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on January 12, 2004
This book is truly an achievement. While not intended for true practitioners, the book is entertaining while though provoking at the same time. I take it with me to my favorite coffee shop sometimes just to open it randomly and read a few pages at a time. Not only does the author weave great historical moments with the progression of mathematical thought, he covers areas such as physics, art, music, and astronomy. He has also renewed my interest in taking the subject up again after many years. I have enrolled in a course in the Calculus based on this as well as other great math books.
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on August 25, 1999
Morris Kline is an excellent author, and he does a wonderful job of explaining how mathematics works and how to use it. The book is an easy read, and at the end you'll be all fired up to go back to college and take calculus all over again!
I wish I had had the opportunity to study under Mr. Kline, because if you read his other books, you can see that he was a very thoughtful and insightful man, who simply wanted to share his love of mathematics with other people.
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on April 9, 2000
I think the author not only knows mathematics, but also knows a lot about other fields, like physics, music, and painting. He is an expert in the history of mathematics and explains well how each important mathematics concept was developed over time. However, I would like to stress that Kline knows how to teach. The structure and the helpful hits in the books are valuble resources for any instructor who wishes to teach a course using this book as the main textbook.
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on August 27, 2001
A must have for the mathmatically curious. The subject seaquence is laid out in a logical order. Beginning with the premises of inductive vs. deductive reasoning, basic algebra, geometry, and the Calculus. This is not a good book for becoming proficient in sepcific areas of mathematics, but offered for me at least, a logical reference point for approaching the core sujects. I highly recommend this book for self-study.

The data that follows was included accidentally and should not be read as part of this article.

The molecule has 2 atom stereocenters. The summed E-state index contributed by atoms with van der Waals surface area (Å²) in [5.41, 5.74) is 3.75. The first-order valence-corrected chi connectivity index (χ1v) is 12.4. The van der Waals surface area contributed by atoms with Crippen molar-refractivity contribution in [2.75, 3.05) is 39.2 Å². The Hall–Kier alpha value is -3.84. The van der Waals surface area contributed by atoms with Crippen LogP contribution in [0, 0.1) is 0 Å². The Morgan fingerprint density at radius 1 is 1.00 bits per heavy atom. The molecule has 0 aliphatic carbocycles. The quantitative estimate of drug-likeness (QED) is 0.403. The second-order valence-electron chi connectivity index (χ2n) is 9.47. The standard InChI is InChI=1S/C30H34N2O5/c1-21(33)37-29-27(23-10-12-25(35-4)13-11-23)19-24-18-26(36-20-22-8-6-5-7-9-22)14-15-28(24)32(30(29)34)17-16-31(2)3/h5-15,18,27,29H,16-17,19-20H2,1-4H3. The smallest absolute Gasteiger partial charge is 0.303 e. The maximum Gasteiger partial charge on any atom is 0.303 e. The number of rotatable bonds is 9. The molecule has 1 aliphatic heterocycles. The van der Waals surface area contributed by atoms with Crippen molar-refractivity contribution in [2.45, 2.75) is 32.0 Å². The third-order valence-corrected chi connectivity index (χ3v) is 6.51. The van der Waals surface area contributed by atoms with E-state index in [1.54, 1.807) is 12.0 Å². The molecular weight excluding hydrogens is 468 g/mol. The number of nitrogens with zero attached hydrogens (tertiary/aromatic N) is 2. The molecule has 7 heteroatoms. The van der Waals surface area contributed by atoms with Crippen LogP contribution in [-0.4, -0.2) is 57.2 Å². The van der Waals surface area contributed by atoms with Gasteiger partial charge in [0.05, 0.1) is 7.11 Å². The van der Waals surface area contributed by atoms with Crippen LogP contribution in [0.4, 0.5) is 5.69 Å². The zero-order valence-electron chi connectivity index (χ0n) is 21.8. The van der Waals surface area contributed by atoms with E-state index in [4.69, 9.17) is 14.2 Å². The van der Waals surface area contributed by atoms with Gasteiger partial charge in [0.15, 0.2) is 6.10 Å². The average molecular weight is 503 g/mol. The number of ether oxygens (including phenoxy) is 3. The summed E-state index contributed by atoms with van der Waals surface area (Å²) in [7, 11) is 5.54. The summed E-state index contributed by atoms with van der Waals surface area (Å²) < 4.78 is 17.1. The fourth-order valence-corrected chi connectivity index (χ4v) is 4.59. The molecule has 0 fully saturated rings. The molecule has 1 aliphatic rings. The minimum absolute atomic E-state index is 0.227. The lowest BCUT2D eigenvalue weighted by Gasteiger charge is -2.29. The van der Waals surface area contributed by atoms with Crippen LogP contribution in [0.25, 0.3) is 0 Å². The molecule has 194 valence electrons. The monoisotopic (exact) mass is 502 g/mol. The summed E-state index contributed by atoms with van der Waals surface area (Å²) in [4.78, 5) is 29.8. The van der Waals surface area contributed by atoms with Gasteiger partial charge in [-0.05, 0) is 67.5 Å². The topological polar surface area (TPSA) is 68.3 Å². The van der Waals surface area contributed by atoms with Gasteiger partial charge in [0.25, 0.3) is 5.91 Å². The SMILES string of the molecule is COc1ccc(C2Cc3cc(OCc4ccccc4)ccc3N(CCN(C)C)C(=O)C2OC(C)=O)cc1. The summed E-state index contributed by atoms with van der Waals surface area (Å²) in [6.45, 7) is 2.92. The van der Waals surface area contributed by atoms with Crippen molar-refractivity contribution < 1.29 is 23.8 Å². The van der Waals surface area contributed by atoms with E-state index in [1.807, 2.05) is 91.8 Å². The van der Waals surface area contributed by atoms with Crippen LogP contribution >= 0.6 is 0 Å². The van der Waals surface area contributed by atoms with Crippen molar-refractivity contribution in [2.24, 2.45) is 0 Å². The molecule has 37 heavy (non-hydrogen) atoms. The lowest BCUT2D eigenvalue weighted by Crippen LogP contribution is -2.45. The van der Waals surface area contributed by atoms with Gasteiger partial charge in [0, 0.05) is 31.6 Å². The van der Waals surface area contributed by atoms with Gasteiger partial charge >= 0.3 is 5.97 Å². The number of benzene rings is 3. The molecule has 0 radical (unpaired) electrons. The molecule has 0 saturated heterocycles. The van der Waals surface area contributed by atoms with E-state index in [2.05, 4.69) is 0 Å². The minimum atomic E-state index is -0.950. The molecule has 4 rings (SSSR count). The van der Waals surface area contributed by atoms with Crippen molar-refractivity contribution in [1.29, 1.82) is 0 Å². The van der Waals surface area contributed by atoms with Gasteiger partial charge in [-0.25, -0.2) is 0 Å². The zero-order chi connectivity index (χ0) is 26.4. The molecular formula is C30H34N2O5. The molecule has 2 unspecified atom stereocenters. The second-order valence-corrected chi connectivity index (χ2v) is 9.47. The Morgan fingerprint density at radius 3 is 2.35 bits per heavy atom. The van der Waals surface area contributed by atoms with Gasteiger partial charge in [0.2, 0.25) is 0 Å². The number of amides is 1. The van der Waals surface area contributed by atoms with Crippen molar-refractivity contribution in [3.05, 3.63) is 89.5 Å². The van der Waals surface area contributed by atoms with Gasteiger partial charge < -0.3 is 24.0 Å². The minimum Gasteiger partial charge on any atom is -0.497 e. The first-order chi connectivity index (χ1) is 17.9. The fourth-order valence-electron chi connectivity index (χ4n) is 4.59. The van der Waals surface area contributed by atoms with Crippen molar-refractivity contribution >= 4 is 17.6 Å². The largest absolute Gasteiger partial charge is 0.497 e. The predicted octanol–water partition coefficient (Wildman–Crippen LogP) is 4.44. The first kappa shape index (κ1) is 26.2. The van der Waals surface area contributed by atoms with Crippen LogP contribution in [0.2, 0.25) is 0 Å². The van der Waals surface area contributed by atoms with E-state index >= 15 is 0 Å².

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on March 8, 2003
Kline, a noted historian and educator of mathematics, wrote a book that stands the test of time. This isn't of much use to anyone with high-school math who doesn't care to know why math is the way it is. For everyone else, this is a good book. Solutions to problems at the end of the book are very handy. I recommend this book along with Timothy Gowers's "Mathematics: A Very Short Introduction".
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on September 24, 1996
A Fantastic piece of literature. It is a guide to an amazing
new world for those of us, who will never become the next
Fermat or Gauss. Kline writes in such a way that you are
drawn into the whole mathematic principle, from history to
thought processes all of the time keeping the reader aware
of the implication of this new concept on our reality.
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on July 11, 2003
This book is great but it does get pretty technical at some points. Don't let that discourage you though, just skip the parts that are too technical, they won't distract you from getting the major points.